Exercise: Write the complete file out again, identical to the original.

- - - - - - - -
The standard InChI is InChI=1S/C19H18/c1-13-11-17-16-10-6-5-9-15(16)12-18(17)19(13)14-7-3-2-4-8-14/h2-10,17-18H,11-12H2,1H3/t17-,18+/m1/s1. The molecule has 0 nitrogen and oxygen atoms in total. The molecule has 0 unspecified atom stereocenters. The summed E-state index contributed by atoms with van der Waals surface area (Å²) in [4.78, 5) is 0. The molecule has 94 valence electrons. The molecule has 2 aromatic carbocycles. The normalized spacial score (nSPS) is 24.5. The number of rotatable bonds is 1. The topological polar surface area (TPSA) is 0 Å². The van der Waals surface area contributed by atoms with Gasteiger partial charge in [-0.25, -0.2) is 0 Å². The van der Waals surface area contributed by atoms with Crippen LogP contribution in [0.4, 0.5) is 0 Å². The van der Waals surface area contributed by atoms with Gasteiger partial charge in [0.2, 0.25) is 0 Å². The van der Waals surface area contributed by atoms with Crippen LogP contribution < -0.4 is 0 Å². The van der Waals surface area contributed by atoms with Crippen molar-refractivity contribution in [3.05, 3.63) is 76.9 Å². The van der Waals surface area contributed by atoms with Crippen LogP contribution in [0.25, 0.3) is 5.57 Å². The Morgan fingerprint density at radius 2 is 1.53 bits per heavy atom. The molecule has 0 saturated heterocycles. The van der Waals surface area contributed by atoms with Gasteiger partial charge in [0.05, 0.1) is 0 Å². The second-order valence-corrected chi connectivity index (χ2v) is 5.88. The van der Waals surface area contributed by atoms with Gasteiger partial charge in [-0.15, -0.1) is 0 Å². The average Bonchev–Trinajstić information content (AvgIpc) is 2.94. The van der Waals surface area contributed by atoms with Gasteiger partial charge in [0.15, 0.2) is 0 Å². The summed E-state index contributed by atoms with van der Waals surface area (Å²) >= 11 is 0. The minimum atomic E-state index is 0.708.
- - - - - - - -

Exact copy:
The standard InChI is InChI=1S/C19H18/c1-13-11-17-16-10-6-5-9-15(16)12-18(17)19(13)14-7-3-2-4-8-14/h2-10,17-18H,11-12H2,1H3/t17-,18+/m1/s1. The molecule has 0 nitrogen and oxygen atoms in total. The molecule has 0 unspecified atom stereocenters. The summed E-state index contributed by atoms with van der Waals surface area (Å²) in [4.78, 5) is 0. The molecule has 94 valence electrons. The molecule has 2 aromatic carbocycles. The normalized spacial score (nSPS) is 24.5. The number of rotatable bonds is 1. The topological polar surface area (TPSA) is 0 Å². The van der Waals surface area contributed by atoms with Gasteiger partial charge in [-0.25, -0.2) is 0 Å². The van der Waals surface area contributed by atoms with Crippen LogP contribution in [0.4, 0.5) is 0 Å². The van der Waals surface area contributed by atoms with Gasteiger partial charge in [0.2, 0.25) is 0 Å². The van der Waals surface area contributed by atoms with Crippen LogP contribution < -0.4 is 0 Å². The van der Waals surface area contributed by atoms with Crippen molar-refractivity contribution in [3.05, 3.63) is 76.9 Å². The van der Waals surface area contributed by atoms with Crippen LogP contribution in [0.25, 0.3) is 5.57 Å². The Morgan fingerprint density at radius 2 is 1.53 bits per heavy atom. The molecule has 0 saturated heterocycles. The van der Waals surface area contributed by atoms with Gasteiger partial charge in [0.05, 0.1) is 0 Å². The second-order valence-corrected chi connectivity index (χ2v) is 5.88. The van der Waals surface area contributed by atoms with Gasteiger partial charge in [-0.15, -0.1) is 0 Å². The average Bonchev–Trinajstić information content (AvgIpc) is 2.94. The van der Waals surface area contributed by atoms with Gasteiger partial charge in [0.15, 0.2) is 0 Å². The summed E-state index contributed by atoms with van der Waals surface area (Å²) >= 11 is 0. The minimum atomic E-state index is 0.708.